Former Secretary of Defense Mark Esper sued the Pentagon on Sunday over redactions it made to his forthcoming memoir. File Pool Photo by Michael Reynolds/UPI | License Photo
Nov. 28 (UPI) -- Former Secretary of Defense Mark Esper filed a lawsuit against the Department of Defense on Sunday over redactions he was told to make in his forthcoming memoir about working within the Trump administration.
The lawsuit, which was first reported on by The New York Times, was filed in the Federal District Court in Washington, D.C., stating "significant" parts of the manuscript titled A Sacred Oath, which is set to publish in May, were being "improperly withheld" by the Pentagon "under the guise of classification."
"The withheld text is crucial to telling important stories discussed in the manuscript," the lawsuit states.
According to a description of the book on Amazon, A Sacred Oath reveals "the shocking details" of Esper's tumultuous tenure working under then-President Donald Trump.
Esper was fired by Trump in the wake of losing re-election to Joe Biden. He was let go after his relationship with the former president soured as he opposed using active duty troops to quell domestic civil unrest a summer earlier.
Mark S. Zaid, who is representing the former defense secretary in the case, said his client was the highest-ranking official ever to sue the Pentagon.
The book, he said, covers international and domestic issues, such as the department's handling of COVID-19 as well as the White House's reaction to the civil unrest following the police killing of George Floyd.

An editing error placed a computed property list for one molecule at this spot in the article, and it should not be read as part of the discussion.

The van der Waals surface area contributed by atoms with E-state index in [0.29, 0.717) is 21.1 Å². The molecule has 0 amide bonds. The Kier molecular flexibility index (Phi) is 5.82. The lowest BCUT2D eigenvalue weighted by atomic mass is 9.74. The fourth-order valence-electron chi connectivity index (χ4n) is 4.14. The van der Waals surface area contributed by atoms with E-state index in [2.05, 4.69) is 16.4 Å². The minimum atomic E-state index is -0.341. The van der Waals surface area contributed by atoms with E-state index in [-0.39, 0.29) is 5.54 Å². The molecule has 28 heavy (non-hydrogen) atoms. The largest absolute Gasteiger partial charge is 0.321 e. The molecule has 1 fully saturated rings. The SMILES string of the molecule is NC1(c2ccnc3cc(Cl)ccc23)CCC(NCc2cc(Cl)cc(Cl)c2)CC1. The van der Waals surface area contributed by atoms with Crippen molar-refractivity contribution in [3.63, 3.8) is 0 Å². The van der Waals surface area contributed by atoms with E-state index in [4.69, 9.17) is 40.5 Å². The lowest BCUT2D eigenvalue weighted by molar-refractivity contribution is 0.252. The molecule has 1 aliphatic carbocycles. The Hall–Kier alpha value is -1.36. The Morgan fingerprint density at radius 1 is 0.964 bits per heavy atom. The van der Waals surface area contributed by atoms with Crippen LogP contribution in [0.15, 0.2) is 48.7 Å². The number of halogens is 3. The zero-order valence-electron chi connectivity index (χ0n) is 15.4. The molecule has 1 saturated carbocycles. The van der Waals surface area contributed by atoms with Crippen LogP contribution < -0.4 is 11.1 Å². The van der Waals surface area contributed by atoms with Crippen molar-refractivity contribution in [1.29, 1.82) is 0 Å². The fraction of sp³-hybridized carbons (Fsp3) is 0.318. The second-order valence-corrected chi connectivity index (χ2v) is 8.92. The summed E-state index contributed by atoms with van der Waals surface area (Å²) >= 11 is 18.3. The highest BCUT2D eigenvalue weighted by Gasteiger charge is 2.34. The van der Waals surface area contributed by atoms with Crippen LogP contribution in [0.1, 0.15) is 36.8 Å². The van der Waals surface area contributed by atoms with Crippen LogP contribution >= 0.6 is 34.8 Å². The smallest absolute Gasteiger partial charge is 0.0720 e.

"It goes behind scenes of Esper's increasingly contentious relationship" with Trump's White House, he tweeted.
In a statement, Esper explained he submitted his manuscript to the Pentagon for review and had waited six months for it to be returned to him "arbitrarily redacted" without explanation, stating he is disappointed with the Biden administration for infringing upon his First Amendment rights.
"The American people deserve a full and unvarnished accounting of our nation's history, especially the more difficult periods," he said. "It is with regret that legal recourse is the only path now available for me to tell my fully story to the American people."
Pentagon press secretary John Kirby said in a statement reported on by CNN that they are aware of Esper's issues with the pre-publication of his manuscript.
"As with all such reviews, the department takes seriously its obligation to balance national security with an author's narrative desire," he said. "Given that this matter is now under litigation, we will refrain from commenting further."